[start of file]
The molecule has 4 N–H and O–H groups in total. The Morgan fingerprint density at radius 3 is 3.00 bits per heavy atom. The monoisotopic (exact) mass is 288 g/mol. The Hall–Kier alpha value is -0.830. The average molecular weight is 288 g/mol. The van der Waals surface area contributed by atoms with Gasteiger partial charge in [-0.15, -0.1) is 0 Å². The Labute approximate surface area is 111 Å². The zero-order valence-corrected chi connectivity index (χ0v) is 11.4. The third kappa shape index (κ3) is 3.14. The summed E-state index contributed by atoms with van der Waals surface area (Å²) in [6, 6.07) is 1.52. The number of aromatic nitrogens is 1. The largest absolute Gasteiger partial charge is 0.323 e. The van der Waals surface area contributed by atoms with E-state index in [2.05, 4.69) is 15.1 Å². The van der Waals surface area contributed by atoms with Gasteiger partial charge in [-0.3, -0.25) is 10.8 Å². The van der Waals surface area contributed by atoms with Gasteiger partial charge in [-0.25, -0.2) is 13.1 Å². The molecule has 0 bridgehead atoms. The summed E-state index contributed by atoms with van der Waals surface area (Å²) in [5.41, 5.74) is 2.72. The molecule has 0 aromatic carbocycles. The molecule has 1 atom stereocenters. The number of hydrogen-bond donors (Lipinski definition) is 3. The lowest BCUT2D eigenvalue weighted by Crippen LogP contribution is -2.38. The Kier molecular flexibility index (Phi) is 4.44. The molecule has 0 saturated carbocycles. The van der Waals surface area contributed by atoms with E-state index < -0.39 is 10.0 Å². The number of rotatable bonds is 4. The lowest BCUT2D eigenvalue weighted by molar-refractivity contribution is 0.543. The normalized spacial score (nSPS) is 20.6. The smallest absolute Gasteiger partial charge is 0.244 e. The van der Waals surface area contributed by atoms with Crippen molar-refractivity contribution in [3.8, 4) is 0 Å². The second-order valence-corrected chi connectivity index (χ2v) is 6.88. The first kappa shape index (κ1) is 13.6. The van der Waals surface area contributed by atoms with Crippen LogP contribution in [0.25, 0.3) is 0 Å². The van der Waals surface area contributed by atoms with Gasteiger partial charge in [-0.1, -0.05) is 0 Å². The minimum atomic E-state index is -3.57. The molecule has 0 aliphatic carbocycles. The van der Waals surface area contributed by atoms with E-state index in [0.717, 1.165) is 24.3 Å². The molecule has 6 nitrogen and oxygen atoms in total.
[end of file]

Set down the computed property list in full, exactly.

The molecule has 4 N–H and O–H groups in total. The Morgan fingerprint density at radius 3 is 3.00 bits per heavy atom. The monoisotopic (exact) mass is 288 g/mol. The Hall–Kier alpha value is -0.830. The average molecular weight is 288 g/mol. The van der Waals surface area contributed by atoms with Gasteiger partial charge in [-0.15, -0.1) is 0 Å². The Labute approximate surface area is 111 Å². The zero-order valence-corrected chi connectivity index (χ0v) is 11.4. The third kappa shape index (κ3) is 3.14. The summed E-state index contributed by atoms with van der Waals surface area (Å²) in [6, 6.07) is 1.52. The number of aromatic nitrogens is 1. The largest absolute Gasteiger partial charge is 0.323 e. The van der Waals surface area contributed by atoms with E-state index in [2.05, 4.69) is 15.1 Å². The van der Waals surface area contributed by atoms with Gasteiger partial charge in [-0.3, -0.25) is 10.8 Å². The van der Waals surface area contributed by atoms with Gasteiger partial charge in [-0.25, -0.2) is 13.1 Å². The molecule has 0 bridgehead atoms. The summed E-state index contributed by atoms with van der Waals surface area (Å²) in [5.41, 5.74) is 2.72. The molecule has 0 aromatic carbocycles. The molecule has 1 atom stereocenters. The number of hydrogen-bond donors (Lipinski definition) is 3. The lowest BCUT2D eigenvalue weighted by Crippen LogP contribution is -2.38. The Kier molecular flexibility index (Phi) is 4.44. The molecule has 0 saturated carbocycles. The van der Waals surface area contributed by atoms with E-state index < -0.39 is 10.0 Å². The number of rotatable bonds is 4. The lowest BCUT2D eigenvalue weighted by molar-refractivity contribution is 0.543. The normalized spacial score (nSPS) is 20.6. The smallest absolute Gasteiger partial charge is 0.244 e. The van der Waals surface area contributed by atoms with Crippen molar-refractivity contribution in [3.8, 4) is 0 Å². The second-order valence-corrected chi connectivity index (χ2v) is 6.88. The first kappa shape index (κ1) is 13.6. The van der Waals surface area contributed by atoms with Crippen LogP contribution in [0.25, 0.3) is 0 Å². The van der Waals surface area contributed by atoms with Gasteiger partial charge in [-0.1, -0.05) is 0 Å². The minimum atomic E-state index is -3.57. The molecule has 0 aliphatic carbocycles. The van der Waals surface area contributed by atoms with E-state index in [0.717, 1.165) is 24.3 Å². The molecule has 6 nitrogen and oxygen atoms in total.